Syria conflict 'top priority' for next UN chief Guterres
The UN's newly-elected Secretary General Antonio Guterres says he will make ending Syria's civil war his top priority.
"I believe it is the international community's first priority to be able to end this conflict," he told the BBC.
Mr Guterres said the world now faced a dangerous moment, with even countries far from warzones threatened by acts of terrorism.
He called the drive to end armed conflict "a battle for values".
In his first interview since his unanimous election, Mr Guterres told the BBC's Lyse Doucet world leaders had a "vital shared interest" in ending Syria's war, and the global strife that is linked to it.
He added that Syrians were victims not just of their own problems, but of all the contradictions of today's world.
Asked if he feared worse bloodshed in Syria, he replied: "I hope not. I sincerely hope not because we have seen such a terrible level of suffering. To think that this will even get worse... I believe it is the international community's first priority to be able to end this conflict."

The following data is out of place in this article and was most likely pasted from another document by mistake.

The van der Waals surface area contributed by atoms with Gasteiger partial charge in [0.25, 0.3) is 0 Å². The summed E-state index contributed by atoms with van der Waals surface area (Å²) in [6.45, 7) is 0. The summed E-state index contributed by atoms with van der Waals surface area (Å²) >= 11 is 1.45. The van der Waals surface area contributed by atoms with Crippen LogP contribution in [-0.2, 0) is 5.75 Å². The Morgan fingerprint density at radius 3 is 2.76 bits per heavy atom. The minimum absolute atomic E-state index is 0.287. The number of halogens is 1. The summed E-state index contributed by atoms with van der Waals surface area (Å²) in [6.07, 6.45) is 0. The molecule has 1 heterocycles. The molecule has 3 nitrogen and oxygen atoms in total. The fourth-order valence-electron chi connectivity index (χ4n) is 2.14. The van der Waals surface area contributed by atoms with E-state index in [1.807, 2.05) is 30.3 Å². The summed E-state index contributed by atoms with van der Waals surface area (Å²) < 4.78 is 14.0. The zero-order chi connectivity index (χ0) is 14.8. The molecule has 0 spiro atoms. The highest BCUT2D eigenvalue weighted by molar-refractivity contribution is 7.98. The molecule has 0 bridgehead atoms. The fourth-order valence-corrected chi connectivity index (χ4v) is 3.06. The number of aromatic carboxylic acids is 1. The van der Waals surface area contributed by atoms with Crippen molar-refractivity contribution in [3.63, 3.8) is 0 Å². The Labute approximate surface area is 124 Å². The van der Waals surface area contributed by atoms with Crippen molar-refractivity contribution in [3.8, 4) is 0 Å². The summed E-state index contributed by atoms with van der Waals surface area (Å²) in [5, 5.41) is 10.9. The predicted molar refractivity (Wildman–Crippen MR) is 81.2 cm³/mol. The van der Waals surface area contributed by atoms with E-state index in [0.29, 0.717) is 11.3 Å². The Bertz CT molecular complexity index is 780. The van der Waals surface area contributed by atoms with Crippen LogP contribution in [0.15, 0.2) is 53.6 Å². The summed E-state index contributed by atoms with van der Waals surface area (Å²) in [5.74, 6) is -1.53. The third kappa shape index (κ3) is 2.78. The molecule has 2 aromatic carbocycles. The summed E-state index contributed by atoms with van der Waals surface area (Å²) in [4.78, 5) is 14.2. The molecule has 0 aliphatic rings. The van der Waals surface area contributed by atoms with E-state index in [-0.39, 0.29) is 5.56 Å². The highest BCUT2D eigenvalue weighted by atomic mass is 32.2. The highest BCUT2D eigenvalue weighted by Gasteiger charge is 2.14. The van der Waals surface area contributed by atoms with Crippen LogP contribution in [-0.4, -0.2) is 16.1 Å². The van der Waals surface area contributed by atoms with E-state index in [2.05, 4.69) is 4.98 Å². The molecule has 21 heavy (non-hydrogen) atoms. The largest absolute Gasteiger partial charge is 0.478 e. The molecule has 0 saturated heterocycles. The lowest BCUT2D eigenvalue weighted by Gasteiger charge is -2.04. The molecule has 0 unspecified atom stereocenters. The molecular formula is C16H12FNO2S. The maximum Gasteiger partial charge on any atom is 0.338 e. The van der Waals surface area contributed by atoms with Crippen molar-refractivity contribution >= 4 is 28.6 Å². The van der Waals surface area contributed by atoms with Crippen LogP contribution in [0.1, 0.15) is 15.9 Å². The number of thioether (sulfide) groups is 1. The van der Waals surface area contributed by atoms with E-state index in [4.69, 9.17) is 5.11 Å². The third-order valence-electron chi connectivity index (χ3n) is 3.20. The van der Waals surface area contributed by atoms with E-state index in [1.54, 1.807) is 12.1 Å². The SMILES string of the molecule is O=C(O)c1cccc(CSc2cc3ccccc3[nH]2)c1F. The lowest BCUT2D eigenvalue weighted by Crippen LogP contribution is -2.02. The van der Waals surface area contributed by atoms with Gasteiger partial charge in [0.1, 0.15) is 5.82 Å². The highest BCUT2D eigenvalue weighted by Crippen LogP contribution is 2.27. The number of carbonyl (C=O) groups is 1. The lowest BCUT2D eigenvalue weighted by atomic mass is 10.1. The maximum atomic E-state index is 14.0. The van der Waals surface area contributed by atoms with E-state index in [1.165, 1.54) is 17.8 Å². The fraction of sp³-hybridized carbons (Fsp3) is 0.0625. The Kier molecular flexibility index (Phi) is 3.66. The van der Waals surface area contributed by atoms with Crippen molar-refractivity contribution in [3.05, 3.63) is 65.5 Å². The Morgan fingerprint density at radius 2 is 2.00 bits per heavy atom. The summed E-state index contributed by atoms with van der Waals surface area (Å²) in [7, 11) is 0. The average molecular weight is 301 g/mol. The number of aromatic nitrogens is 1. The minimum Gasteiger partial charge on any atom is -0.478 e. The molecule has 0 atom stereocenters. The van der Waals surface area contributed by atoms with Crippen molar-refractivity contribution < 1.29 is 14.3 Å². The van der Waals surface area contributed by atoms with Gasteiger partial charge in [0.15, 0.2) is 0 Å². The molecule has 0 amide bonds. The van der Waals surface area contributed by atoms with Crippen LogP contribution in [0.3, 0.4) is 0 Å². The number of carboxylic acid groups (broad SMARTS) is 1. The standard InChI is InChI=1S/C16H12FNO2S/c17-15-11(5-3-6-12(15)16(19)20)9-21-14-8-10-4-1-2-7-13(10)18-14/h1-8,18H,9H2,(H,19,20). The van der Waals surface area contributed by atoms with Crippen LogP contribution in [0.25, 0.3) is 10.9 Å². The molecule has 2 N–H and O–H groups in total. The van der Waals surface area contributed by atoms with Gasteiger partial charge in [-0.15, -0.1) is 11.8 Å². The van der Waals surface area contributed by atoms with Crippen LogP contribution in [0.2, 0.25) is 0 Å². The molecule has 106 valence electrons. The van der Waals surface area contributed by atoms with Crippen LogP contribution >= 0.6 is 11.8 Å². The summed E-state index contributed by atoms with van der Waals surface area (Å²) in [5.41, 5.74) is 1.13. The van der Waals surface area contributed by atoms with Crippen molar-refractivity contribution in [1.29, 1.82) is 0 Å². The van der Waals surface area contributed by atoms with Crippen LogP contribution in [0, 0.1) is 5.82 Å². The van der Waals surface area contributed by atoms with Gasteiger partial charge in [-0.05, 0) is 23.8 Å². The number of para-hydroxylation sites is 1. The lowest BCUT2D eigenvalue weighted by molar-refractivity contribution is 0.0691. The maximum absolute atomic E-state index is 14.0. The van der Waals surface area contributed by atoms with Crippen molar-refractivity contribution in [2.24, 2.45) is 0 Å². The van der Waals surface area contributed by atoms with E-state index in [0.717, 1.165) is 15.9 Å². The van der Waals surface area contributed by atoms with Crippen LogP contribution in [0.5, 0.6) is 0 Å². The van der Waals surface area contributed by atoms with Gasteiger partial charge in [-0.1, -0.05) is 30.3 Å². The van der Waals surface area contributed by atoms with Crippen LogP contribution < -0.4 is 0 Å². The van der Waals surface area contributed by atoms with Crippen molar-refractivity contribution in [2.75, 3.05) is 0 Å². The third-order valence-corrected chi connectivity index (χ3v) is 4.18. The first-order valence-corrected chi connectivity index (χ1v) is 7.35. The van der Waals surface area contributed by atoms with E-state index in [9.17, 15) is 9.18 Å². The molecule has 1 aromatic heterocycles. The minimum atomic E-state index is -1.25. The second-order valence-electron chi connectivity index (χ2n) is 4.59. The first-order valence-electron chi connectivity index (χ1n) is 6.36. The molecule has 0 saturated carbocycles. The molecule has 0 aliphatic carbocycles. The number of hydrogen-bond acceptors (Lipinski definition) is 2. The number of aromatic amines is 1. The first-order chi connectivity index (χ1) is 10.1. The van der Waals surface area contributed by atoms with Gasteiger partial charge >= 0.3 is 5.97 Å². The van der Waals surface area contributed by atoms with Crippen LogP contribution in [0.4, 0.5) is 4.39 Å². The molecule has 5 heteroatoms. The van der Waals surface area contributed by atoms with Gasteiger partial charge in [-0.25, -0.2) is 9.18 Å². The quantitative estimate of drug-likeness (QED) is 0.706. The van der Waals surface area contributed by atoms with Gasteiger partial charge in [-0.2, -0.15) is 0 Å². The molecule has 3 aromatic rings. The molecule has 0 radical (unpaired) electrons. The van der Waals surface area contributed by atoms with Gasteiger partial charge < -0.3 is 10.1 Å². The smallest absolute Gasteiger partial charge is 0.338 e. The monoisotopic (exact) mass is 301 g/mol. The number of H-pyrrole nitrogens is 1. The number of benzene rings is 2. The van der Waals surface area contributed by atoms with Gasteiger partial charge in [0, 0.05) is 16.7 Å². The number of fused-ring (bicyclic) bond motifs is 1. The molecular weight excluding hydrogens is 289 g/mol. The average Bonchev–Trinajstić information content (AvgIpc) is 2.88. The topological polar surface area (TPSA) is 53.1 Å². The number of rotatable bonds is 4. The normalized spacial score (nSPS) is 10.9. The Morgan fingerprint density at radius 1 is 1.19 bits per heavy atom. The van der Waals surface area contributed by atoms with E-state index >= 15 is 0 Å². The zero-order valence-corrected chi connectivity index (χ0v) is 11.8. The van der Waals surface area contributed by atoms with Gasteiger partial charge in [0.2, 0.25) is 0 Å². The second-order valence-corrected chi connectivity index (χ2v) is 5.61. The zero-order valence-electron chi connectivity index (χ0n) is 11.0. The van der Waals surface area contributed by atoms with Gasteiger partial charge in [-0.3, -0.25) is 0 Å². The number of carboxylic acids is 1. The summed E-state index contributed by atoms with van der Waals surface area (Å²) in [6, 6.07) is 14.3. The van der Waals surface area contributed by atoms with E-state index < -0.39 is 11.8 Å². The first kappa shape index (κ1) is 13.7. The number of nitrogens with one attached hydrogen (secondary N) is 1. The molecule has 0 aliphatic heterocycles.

Mr Guterres will become the world's top diplomat on 1 January, when Ban Ki-moon's second five-year term ends.
Trained as an engineer, he entered politics in 1976 in Portugal's first democratic election after the "Carnation Revolution" that ended five decades of dictatorship.
His nomination came despite a concerted effort to appoint the UN's first female secretary general. Of the 13 candidates, seven were women, among them Unesco director-general Irina Bokova from Bulgaria, and Helen Clark, 66, a former prime minister of New Zealand and current head of the UN development programme.